Amrita Vohra

This performance-based film utilizes the dark humor of the artist to capture the apocalyptic and broken life cycle of the protagonist–Charlie, the fish. The upbeat music juxtaposed with the provocative, grotesque process of buying and “returning” the fish gives the piece a unique voice.

I am a supermarket fish. 

Cold and floppy. 

Prodded and poked, fondled and stroked 

Analyzed, scrutinized, measured and weighed. 

Tossed aside and slapped around, dumped in bins and ignored for bigger, better fish. 

A mediocre existence, a disappointing taste of the afterlife, 

I lie there, mouth agape, eyes wide shut. Dead.

I would love some fresh air, a cool swim, perhaps…

An amble down the street- oh! To feel New York City rumble again.


This film is my take on dark humor. Since a young age, I’ve always taken particular interest in the supermarket fishmonger. In 2019, at my local Fairway, I’ve begun to wonder what it would be like to free my fishy friends from the greasy, wretched claws of consumerism. 


The piece is performance-based, shot before the pandemic, but never shown.  Using a voyeuristic perspective, I have filmed a manifestation of my strange intrigue surrounding freeing frozen produce and releasing them back into the wild…a DIY home-movie making light of an apocalyptic and broken circle of life. The fish, Charlie, is the protagonist. My role as a grocery-goer in just a floor-length fur coat and slippers, is to simply facilitate his escape to freedom. All that was needed was a hook and a leash.


Technical Details:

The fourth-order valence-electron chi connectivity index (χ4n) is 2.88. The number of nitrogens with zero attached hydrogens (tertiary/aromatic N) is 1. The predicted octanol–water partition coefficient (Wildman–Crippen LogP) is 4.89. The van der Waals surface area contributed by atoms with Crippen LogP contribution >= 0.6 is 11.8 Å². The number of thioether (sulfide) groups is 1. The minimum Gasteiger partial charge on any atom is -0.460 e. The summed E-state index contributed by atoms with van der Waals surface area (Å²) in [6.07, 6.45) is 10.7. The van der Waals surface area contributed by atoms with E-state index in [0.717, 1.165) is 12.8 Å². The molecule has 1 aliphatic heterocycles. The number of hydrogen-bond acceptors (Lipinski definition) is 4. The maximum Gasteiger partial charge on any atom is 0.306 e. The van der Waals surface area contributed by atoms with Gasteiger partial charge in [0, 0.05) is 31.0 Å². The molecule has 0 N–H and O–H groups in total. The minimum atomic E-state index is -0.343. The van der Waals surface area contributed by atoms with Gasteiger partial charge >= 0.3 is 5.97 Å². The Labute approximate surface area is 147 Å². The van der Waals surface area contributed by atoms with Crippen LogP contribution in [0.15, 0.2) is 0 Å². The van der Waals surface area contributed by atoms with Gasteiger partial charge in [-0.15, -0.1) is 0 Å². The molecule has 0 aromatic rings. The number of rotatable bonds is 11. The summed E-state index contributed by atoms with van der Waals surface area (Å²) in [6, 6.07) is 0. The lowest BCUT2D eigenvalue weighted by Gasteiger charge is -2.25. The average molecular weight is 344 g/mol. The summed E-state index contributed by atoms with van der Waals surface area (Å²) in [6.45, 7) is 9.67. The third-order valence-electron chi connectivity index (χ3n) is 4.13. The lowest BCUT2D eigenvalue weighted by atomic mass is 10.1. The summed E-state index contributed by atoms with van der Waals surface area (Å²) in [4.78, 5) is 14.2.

I began the film In the corridor of my apartment building, using the dingy, sterile lighting and dull grey-green walls as a sinister introduction to the work. My choice of coat was intentionally loud and absurd, as was the decision to bare my legs underneath. Natural lighting was used throughout the film, from the strobe supermarket glow to the ominous buzzing streetlight and the twinkling city skyline over the Hudson River. I manipulated the speed of the clips to add a sense of pace to the narrative, overlaid with Phil Collins singing ‘Sussudio’, one of my favorite feel-good songs. The alteration between this creepy, sinister march I embarked on with Charlie and the discotheque looseness of the music became another indication of dark humor used in the piece. At Fairway, I zoomed in on an advertisement about meat, and panned out to a shot of me wandering to the fish aisle. The fishmonger’s concerningly grotesque manipulation of Charlie was captured initially as a wide angle shot, but upon editing the clip I decided to zoom straight into the fish and cut out any indication of a human, to almost bring the fish to life. Considering the tonality of the film is predominantly cool and blue, I placed emphasis on the scene where Charlie is hooked, using the neon strobe of the Laundromat shop window near my apartment. The camera’s perspective was intentionally random, and the shakiness of the film implies a casual ‘vlog’ style, as well as continuing the narrative of spying on something abnormal. To push the dichotomy between capitalism and freedom, I interjected short snippets of a fish recipe video I found on YouTube- naïve, bright flashes adding respite to a gloomy, unsettling setting. The necessity of the leash and the motion of dragging were captured using a continuous shot, that I manipulated using an alternation of speed and frame rate. The most grotesque scene, where Charlie is being orally impaled, was disrupted by a transition I created on Adobe Premiere Pro, where I created a pathway for the frame to move across the screen, and included references to Spike Lee’s fisheye, sharp transition experimentation. Overall for the film, I drew reference to Sam Taylor Wood’s gruesome and humorous still life videos and Anslem Kieffer’s grotesque but majestic paintings.